There are several methods of harvesting energy for a house but non of them are as important as providing excellent levels of insulation, air tightness and energy efficient appliances in the first place. Witness to this fact is the design of the PassivhausSee more on the Passivhaus standard. The PassivHaus Institute has pioneered a standard for low energy buildings. It includes very low energy usage and ways of achieving this. The word is derived from the idea of buildings which are fundamentally low energy and passive solar heated rather than using extra gadgets to heat them. See Passivhaus for the UK branch of the organisation. which is so well insulated and oriented towards the sun that it needs no central heating system. Energy harvesting is very site specific -
- Solar Hot Water is available to most houses providing there is a good southerly aspect or good aspects to both east and west
- Wind Energy is only really viable if there is a fairly constant wind and little turbulence from surrounding buildings, structures, woods etc.
- Pico Hydrovery small scale hydro electric generation - up to 5 kWkilowatt - a measure of how fast energy is flowing. e.g. electricity might flow through an electric kettle at the rate of 2 kW. is excellent if you have a source of constantly running water, preferably with a good head
- Wood Burning high efficiency boilers and stoves are now available
- Passive Solar Design is very possible given walls which are SE, S, or SW facing and get good sunlight
- PVPhoto Voltaic. referring to the generation of electricity from sunlight Solar Collectors although still very expensive to install, some people are making their houses ‘PV ready’ for when prices fall
- Ground Source Heat Pumps although enjoying a new found popularity need considering in the context of the electricity they use. If you don’t have a large area of garden to lay the pipes you can sink them downwards in bore holes
Clean Energy Cashback
There are government grants available to encourage the small scale generators of electricity such as solar, wind power and hydro. This is known as ‘Clean Energy Payback’ or ‘Feed In Tariff’ (FIT).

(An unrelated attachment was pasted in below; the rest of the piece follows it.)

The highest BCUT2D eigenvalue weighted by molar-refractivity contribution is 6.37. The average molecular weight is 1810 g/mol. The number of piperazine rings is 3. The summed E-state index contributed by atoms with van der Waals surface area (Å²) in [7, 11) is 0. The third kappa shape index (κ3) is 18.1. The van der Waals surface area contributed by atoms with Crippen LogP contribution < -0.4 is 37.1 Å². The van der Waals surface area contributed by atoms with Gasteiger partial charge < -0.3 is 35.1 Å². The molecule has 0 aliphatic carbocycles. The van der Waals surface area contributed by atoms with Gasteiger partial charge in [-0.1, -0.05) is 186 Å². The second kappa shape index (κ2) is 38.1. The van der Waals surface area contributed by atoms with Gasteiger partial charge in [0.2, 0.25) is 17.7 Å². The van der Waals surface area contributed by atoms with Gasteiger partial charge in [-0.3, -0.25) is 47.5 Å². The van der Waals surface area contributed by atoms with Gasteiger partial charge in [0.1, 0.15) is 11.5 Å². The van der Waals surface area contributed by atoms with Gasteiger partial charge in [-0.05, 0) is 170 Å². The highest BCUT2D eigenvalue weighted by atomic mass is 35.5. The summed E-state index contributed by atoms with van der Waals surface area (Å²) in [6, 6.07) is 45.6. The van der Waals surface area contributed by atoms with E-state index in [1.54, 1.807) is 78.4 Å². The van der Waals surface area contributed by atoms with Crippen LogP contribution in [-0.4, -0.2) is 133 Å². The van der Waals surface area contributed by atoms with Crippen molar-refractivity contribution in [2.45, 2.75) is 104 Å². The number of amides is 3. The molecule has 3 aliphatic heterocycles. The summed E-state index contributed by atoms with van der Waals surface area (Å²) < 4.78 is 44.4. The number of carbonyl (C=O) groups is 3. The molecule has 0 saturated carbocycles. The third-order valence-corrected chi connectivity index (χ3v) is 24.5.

There are varying scales depending on the size and type of installation. There are four really worthwhile aspects to this -
- the tariff is set to encourage uptake of microgeneration by paying you considerably more per kWhkilowatt hour. This is a unit to measure an amount of energy. If you run your 30 kW gas boiler for 2 hours a day you use 60 kWh per day you generate than it costs to buy it from the grid. This is especially true for solar and wind.
- you get paid not only if you sell surplus energy to the grid but also for the energy you use yourself.
- the payment system is guaranteed for between 10 and 25 years (depending on the type) so the investment is guaranteed. It is also linked to the Retail Price Index to keep in line with inflation.
There are also grants available towards some of the types of energy harvesting under the Renewable Heat Premium Payment.
Community wide renewable energy
There is a current groundswell of community initiatives concerned with greener living and some of them are looking at generating sustainable energy at a community wide level. See the Community Energy website.
A community wide approach makes a lot of sense compared with trying to do it on your own -
- renewable energy is seldom close to a particular house
- economies of scale
- buying in expertise
- access to finance
- capital costs of generating equipment and infrastructure/distribution
- possibility of incorporating Combined heat and Power
- shared risk / insurance
- the positive social factors, particularly knock-on green initiatives
This has generally worked well in the more progressive countries in this field such as Denmark. (however there have been some setbacks in Denmark due to varying government support of community energy initiatives).